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Author: kikkerdirk 


Warning & Disclaimer: The pages, articles and comments on do not constitute legal advice, nor do they create any attorney-client relationship. The articles published express the personal opinion and views of the author as of the time of publication and should not be attributed to the author’s employer, clients or the sponsors of

Join the Discussion

6 comments so far.

  • [Avatar for Anon2]
    October 29, 2022 09:30 pm

    Love how the comments focus on a very nuanced point rather than the actual topic of quality v. value. My only advice here is that startups should focus on quality when pursuing foundational patents, while larger institutions can focus on value if they already have a large number of other patents

  • [Avatar for Anon]
    October 29, 2022 09:13 am

    Max Drei,

    Quite aside from your desire to insert the PCT conditions, one can still tell an effective story with placement of the elements in the Detailed Description as opposed to the Background.

    PCT Rule 5.1(a)(ii) ONLY requires:

    (ii) indicate the background art which, as far as known to the applicant, can be regarded as useful for the understanding, searching and examination of the invention, and, preferably, cite the documents reflecting such art;

    The phrasing as such of “as far as” and “can be” is large enough to drive a truck through (and contrasts with your MISinforming and dependence on the word “shall“).

  • [Avatar for Max Drei]
    Max Drei
    October 28, 2022 02:50 pm

    Gene, I do understand that Defendants “love” a decent “Background” section. That consideration was of course what prompted my initial comment.

    I also understand that the USA (along with more or less every jurisdiction on Earth) is a signatory to the Patent Co-operation Treaty which sets out in Rule 5.1 of its Implementing Regulations what the Background section “shall” contain. Further, I do realise that the PCT is not self-implementing within the USA but if a drafter who pays attention to the mandatory requirements of the PCT when writing a patent application for prosecution world-wide (so as not to prejudice their client’s chances of getting to issue outside the USA) harms their client’s legal position within the USA, what’s the solution?

    Perhaps one specification for the USA and a different one for the rest of the world? Or maybe the approach advocated here by the contributor who goes under the pseudonym Anon?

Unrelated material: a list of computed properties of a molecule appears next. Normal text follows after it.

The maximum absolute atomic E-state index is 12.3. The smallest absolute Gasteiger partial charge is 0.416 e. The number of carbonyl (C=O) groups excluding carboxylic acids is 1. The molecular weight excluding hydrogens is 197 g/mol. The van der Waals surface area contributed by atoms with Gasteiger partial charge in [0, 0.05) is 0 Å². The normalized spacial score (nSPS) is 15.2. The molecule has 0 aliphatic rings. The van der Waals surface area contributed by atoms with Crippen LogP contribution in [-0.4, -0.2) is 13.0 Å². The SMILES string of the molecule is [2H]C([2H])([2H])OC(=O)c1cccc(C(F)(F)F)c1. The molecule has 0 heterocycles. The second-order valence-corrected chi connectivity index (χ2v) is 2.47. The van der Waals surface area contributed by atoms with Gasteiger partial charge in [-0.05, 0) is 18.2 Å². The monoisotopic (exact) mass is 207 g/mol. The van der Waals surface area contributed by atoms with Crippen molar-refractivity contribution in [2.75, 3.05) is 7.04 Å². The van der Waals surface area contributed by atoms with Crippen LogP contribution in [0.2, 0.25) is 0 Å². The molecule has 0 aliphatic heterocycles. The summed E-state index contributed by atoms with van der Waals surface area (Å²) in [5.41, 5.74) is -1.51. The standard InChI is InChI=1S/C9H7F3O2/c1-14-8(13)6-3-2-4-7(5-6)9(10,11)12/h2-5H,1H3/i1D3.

The interesting aspect is that the authors of your piece are from a law firm which holds itself out to be about as international as any patent law firm anywhere. So what do those authors say, on this issue?

  • [Avatar for Gene]
    October 28, 2022 09:30 am

    Defendants just love a thorough Background section.

  • [Avatar for Anon]
    October 27, 2022 01:45 pm


    As to your notice of the advice pertaining to the Background section – the answer is absolutely yes, “too much” is a very real problem.

    I have but skimmed the article itself, and your comment actually drew me here more than the article itself, but ANY advice in the US Sovereign that advocates “more” in the background section is bad advice — given the fact that patent profanity (by the courts) has not changed).

    This is NOT to say that a compelling story is to be avoided.

    This IS to say that THAT compelling story should ONLY be told in the Detailed Description portion of the specification, as the ‘tale told’ there will avoid the patent profanity of applicant admitted prior art (and will also lessen the roadmap for examiners to chart obviousness rejections).

  • [Avatar for Max Drei]
    Max Drei
    October 27, 2022 11:22 am

    Interesting, the bit about including a “Background” section and in it telling the “story” of the invention, including the technical problem addressed by the inventor(s). What is the point of that? Is it to help defence against objections to eligibility? Can one ever write too much, have in the Background “too much of a good thing”? Can writing so much about “the problem” ever come back to bite you?